The content of ten capsules each containing 100 or 300 mg of GBP was weighed. An accurately weighed quantity equivalent to 10 mg of GBP was transferred into a 100 mL calibrated flask and dissolved in 2.0 mL methanol followed by the addition of 60 mL acetonitrile. The solution was shaken thoroughly for about 15–20 min, diluted to the mark with acetonitrile, mixed well, and filtered using a Whatman No. 42 filter paper. The first 10 mL portion of the filtrate was discarded, and a suitable aliquot of the filtrate (100 μg mL−1 GBP) was diluted to get the working concentrations of 25 and 40 μg mL−1 GBP for analysis by methods A and B, respectively, as described above.
2.4.4. Procedure for the Selectivity Study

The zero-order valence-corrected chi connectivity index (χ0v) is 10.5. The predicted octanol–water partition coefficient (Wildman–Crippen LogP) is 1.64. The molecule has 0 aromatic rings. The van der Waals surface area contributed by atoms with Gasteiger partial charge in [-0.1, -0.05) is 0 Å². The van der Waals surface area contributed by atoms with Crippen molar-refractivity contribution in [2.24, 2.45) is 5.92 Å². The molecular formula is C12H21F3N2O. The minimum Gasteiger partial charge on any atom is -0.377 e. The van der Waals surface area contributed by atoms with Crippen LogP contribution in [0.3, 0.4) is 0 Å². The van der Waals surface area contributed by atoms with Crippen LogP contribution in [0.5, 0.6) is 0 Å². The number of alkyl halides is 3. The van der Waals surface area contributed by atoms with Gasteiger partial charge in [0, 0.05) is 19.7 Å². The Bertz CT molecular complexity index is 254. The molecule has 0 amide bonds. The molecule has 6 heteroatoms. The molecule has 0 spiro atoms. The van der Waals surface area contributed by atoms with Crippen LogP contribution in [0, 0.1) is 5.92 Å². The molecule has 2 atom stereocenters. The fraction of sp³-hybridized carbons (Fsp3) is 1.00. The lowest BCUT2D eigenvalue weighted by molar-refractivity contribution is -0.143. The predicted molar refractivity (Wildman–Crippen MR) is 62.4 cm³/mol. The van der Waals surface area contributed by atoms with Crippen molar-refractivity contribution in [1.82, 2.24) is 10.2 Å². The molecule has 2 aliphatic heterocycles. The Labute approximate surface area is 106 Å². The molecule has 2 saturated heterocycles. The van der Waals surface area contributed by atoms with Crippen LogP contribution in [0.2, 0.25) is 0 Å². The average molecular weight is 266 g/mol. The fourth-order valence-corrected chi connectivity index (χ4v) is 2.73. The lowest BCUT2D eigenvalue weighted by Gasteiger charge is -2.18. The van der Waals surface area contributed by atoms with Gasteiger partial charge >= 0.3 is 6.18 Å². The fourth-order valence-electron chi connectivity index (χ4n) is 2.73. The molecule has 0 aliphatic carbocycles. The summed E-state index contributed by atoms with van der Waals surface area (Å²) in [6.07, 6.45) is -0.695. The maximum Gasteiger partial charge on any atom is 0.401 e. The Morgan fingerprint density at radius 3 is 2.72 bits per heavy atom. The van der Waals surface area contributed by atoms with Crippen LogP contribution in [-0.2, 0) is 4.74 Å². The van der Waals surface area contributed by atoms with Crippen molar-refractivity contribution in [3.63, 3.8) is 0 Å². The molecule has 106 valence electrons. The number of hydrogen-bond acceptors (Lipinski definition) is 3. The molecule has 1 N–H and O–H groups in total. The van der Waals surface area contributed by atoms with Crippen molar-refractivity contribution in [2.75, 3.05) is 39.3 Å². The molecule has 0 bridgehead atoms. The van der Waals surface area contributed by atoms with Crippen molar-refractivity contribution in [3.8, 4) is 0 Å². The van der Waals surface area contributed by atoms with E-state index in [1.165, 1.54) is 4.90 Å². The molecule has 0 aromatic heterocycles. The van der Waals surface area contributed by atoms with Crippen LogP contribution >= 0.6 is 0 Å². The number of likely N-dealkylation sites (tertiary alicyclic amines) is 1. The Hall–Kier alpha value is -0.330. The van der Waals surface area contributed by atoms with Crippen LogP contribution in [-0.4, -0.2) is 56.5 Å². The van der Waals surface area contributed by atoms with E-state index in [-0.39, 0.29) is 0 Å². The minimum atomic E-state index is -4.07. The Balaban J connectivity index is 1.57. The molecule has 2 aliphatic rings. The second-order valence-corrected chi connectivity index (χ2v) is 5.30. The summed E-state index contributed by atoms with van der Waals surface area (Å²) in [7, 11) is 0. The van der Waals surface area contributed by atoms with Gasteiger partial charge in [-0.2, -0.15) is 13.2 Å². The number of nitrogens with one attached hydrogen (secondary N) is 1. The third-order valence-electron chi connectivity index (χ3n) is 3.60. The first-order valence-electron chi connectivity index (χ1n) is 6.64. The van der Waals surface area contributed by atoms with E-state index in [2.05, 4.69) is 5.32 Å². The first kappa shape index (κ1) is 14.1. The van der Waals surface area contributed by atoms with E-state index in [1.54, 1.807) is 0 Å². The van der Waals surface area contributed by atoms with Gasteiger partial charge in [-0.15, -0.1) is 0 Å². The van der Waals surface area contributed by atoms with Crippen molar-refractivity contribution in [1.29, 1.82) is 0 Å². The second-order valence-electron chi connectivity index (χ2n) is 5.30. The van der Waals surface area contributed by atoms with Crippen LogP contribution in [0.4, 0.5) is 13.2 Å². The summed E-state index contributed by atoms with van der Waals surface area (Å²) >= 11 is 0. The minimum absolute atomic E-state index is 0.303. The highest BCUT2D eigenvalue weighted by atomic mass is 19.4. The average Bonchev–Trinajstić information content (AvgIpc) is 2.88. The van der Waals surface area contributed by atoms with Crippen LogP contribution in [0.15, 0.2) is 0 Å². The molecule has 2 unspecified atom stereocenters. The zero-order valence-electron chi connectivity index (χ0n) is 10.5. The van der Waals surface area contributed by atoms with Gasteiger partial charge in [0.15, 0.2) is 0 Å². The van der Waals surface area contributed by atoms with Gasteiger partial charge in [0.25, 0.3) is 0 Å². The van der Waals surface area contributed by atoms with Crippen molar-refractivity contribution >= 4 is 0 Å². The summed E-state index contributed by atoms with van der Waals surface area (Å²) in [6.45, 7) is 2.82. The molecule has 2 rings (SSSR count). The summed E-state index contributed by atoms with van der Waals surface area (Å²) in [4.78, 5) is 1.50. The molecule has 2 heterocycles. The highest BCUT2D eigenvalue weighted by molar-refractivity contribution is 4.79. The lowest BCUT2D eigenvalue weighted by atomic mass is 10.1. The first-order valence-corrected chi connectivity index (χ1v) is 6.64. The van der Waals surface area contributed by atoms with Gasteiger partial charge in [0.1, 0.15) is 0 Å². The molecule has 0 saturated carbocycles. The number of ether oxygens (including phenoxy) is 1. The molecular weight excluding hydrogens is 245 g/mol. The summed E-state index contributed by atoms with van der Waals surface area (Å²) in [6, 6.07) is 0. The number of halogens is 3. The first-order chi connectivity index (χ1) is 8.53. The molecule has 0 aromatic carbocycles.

Selectivity was evaluated by both placebo blank analysis and recovery studies. A placebo blank, the commonly employed excipients added to the formulations, consisting of 30 mg starch, 20 mg lactose, 20 mg acacia, 20 mg calcium gluconate, 50 mg talc, 30 mg magnesium stearate, and 20 mg sodium alginate was prepared as described under “Procedure for capsules” and then subjected to analysis.
A synthetic mixture was prepared by adding 10 mg of pure GBP to 50 mg of the above mentioned placebo blank, and the mixture was homogenized. Following the same procedure for capsules, the synthetic mixture solution was prepared, and a suitable quantity was subjected for analysis by both the methods.
2.5. Stoichiometric Relationship